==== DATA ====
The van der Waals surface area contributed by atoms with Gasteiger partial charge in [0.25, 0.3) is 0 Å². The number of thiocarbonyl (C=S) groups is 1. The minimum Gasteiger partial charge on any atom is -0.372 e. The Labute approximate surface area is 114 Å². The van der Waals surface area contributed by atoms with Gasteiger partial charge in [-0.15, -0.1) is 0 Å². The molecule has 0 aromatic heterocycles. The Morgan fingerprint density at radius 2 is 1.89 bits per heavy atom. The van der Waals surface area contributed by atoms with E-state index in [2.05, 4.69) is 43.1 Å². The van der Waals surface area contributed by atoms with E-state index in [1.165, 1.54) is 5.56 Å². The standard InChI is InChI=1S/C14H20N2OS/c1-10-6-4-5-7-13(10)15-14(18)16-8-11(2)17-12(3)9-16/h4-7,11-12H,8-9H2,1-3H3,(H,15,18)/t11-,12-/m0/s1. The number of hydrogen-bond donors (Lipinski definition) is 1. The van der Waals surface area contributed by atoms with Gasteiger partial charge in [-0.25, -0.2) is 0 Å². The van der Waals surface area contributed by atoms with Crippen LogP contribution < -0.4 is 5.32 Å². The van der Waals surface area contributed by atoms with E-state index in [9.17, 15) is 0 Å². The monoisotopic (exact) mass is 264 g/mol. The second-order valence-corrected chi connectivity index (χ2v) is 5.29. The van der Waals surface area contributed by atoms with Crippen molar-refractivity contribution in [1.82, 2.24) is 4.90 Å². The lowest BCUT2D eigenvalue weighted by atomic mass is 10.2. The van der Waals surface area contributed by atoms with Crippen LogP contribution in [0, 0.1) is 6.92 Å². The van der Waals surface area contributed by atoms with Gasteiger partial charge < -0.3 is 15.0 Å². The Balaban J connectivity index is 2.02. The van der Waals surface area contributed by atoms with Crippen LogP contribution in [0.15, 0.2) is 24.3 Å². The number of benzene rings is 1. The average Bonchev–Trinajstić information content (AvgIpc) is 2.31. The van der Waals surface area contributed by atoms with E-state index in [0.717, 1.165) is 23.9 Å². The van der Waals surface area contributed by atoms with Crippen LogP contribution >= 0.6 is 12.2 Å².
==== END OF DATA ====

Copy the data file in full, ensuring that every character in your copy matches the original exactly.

The van der Waals surface area contributed by atoms with Gasteiger partial charge in [0.25, 0.3) is 0 Å². The number of thiocarbonyl (C=S) groups is 1. The minimum Gasteiger partial charge on any atom is -0.372 e. The Labute approximate surface area is 114 Å². The van der Waals surface area contributed by atoms with Gasteiger partial charge in [-0.15, -0.1) is 0 Å². The molecule has 0 aromatic heterocycles. The Morgan fingerprint density at radius 2 is 1.89 bits per heavy atom. The van der Waals surface area contributed by atoms with E-state index in [2.05, 4.69) is 43.1 Å². The van der Waals surface area contributed by atoms with E-state index in [1.165, 1.54) is 5.56 Å². The standard InChI is InChI=1S/C14H20N2OS/c1-10-6-4-5-7-13(10)15-14(18)16-8-11(2)17-12(3)9-16/h4-7,11-12H,8-9H2,1-3H3,(H,15,18)/t11-,12-/m0/s1. The number of hydrogen-bond donors (Lipinski definition) is 1. The van der Waals surface area contributed by atoms with Gasteiger partial charge in [-0.25, -0.2) is 0 Å². The van der Waals surface area contributed by atoms with Crippen LogP contribution < -0.4 is 5.32 Å². The van der Waals surface area contributed by atoms with E-state index in [9.17, 15) is 0 Å². The monoisotopic (exact) mass is 264 g/mol. The second-order valence-corrected chi connectivity index (χ2v) is 5.29. The van der Waals surface area contributed by atoms with Crippen molar-refractivity contribution in [1.82, 2.24) is 4.90 Å². The lowest BCUT2D eigenvalue weighted by atomic mass is 10.2. The van der Waals surface area contributed by atoms with Crippen LogP contribution in [0, 0.1) is 6.92 Å². The van der Waals surface area contributed by atoms with Gasteiger partial charge < -0.3 is 15.0 Å². The Balaban J connectivity index is 2.02. The van der Waals surface area contributed by atoms with Crippen LogP contribution in [0.15, 0.2) is 24.3 Å². The number of benzene rings is 1. The average Bonchev–Trinajstić information content (AvgIpc) is 2.31. The van der Waals surface area contributed by atoms with E-state index in [0.717, 1.165) is 23.9 Å². The van der Waals surface area contributed by atoms with Crippen LogP contribution >= 0.6 is 12.2 Å².